When most people think of tears, we think about the water droplets that drip from our eyes when we are upset or cutting onions. Those are typically called “reflex tears” and is one of our body’s way of protecting itself.
But the front surface of our eyes, are constantly covered by a thin film of tears that is an important part of our vision system and eye health. The reason we blink is actually to keep this constant tear film evenly spread out across the front surface of the eye.
“Dry Eye” is a collection of eye conditions related to the breakdown of this tear system and can lead to discomfort, reduced vision and even long term damage to the eye. In this article, we will cover the factors that are necessary to maintain a healthy tear film, many of the causes of Dry Eye and some of the available treatments to alleviate the symptoms and protect the eye.
When our tears are functioning properly, they protect our ocular surface from the dust, allergens and other pollutants that are constantly in the air. They also provide a smooth surface to accurately focus the light into our eyes so that we are able to see clearly. Healthy tears are made up of three distinct layers that must be in the right proportions to function properly:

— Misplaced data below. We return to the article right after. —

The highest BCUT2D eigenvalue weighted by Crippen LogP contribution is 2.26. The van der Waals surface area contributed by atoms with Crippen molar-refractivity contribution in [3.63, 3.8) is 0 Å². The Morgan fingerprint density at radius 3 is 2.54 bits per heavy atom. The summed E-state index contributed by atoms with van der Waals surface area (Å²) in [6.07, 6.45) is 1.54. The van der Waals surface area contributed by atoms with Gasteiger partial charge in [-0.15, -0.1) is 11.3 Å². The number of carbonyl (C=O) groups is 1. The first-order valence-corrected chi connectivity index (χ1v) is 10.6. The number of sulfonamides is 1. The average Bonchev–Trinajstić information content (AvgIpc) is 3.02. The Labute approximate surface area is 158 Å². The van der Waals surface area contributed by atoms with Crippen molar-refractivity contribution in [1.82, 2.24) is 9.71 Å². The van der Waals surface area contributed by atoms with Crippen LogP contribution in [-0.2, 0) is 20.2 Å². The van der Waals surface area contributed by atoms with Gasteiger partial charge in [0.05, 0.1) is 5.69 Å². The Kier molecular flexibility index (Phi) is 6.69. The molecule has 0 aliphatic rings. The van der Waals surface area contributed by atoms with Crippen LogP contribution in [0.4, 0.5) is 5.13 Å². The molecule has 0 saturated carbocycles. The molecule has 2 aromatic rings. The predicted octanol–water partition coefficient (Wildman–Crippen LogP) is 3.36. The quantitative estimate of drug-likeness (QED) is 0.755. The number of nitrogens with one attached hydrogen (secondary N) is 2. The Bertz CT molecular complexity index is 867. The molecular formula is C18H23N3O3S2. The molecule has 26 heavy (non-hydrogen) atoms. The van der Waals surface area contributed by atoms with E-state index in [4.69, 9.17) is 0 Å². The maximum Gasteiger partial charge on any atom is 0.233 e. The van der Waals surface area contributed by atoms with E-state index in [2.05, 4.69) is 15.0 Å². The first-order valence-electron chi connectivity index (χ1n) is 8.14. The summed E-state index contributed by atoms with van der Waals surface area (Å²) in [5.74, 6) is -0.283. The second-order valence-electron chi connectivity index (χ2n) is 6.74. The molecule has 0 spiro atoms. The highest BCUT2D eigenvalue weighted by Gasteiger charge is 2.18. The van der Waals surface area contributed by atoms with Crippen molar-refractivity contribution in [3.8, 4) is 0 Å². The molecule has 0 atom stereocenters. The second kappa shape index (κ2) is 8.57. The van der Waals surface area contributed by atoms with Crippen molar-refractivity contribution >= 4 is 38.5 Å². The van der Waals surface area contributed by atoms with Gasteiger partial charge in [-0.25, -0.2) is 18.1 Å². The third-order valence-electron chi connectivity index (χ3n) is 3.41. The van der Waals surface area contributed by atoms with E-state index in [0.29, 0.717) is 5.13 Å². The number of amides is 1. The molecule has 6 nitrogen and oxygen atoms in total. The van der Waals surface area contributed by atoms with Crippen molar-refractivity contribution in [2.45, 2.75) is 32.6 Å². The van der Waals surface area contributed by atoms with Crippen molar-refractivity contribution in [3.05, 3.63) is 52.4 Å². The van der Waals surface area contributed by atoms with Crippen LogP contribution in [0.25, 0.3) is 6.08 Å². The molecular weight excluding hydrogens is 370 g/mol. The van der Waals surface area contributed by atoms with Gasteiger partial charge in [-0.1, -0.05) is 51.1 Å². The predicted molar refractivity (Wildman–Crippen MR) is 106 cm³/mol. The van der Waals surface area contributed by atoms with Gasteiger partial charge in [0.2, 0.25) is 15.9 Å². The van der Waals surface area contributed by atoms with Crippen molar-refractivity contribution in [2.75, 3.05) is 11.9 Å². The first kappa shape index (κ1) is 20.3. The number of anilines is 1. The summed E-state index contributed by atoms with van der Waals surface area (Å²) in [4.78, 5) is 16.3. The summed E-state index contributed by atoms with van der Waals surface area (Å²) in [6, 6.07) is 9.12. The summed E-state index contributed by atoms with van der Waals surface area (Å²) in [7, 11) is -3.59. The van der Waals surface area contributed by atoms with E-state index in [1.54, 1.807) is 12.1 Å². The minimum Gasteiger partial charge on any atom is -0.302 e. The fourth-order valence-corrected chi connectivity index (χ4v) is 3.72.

- Mucin layer is secreted by the tissue on the surface of the eye itself and helps the tears spread evenly across the ocular surface.
- Aqueous layer is the thickest layer and made of water. It is secreted by the lacrimal gland that rests above the eye.
- Lipid layer is the outer most part of the tears. It prevents evaporation of the water in the aqueous layer. It is secreted by the meibomian glands in the eye lid.
A deficiency in any of these layers can lead to dry eye symptoms and if left untreated can cause damage to the eye’s surface. Symptoms of dry eye typically begin with some type of discomfort, especially when performing visually intensive tasks like using a computer or driving. The discomfort may be described as burning, stinging, or a sandy, gritty feeling in the eyes. Other symptoms may include redness, excessive watering (those are the reflex tears), blurry vision that “comes and goes”, eye strain or an intolerance of contact lenses.
Dry Eye is a growing problem in today’s society and there are a number of factors contributing. Many medications cause a decrease in the body’s ability to secrete tears as do certain skin conditions. Poorly fit contact lenses or using the wrong contact lens solutions can also be a factor. Certain eye surgeries, extended computer use, travel in airplanes, allergies, pregnancy, damage around the eye, increased pollution, aging and vitamin deficiency can all contribute to the incidence of Dry Eye.
The best treatment for Dry Eye depends on the root cause of the problem. Prescription medications are available for those with deficiencies in certain tear layers. Prescription eye wear is available for those who use a computer more than three hours per day. Changes in contact lens materials or solutions can also aid in dry eye treatment. Many patients benefit from supportive treatment of the ocular surface and nutritional therapies. Plugs into the tear drainage ducts or therapeutic lenses can be used in extreme cases.
To Learn More about Dry Eye – Visit the National Institute of Health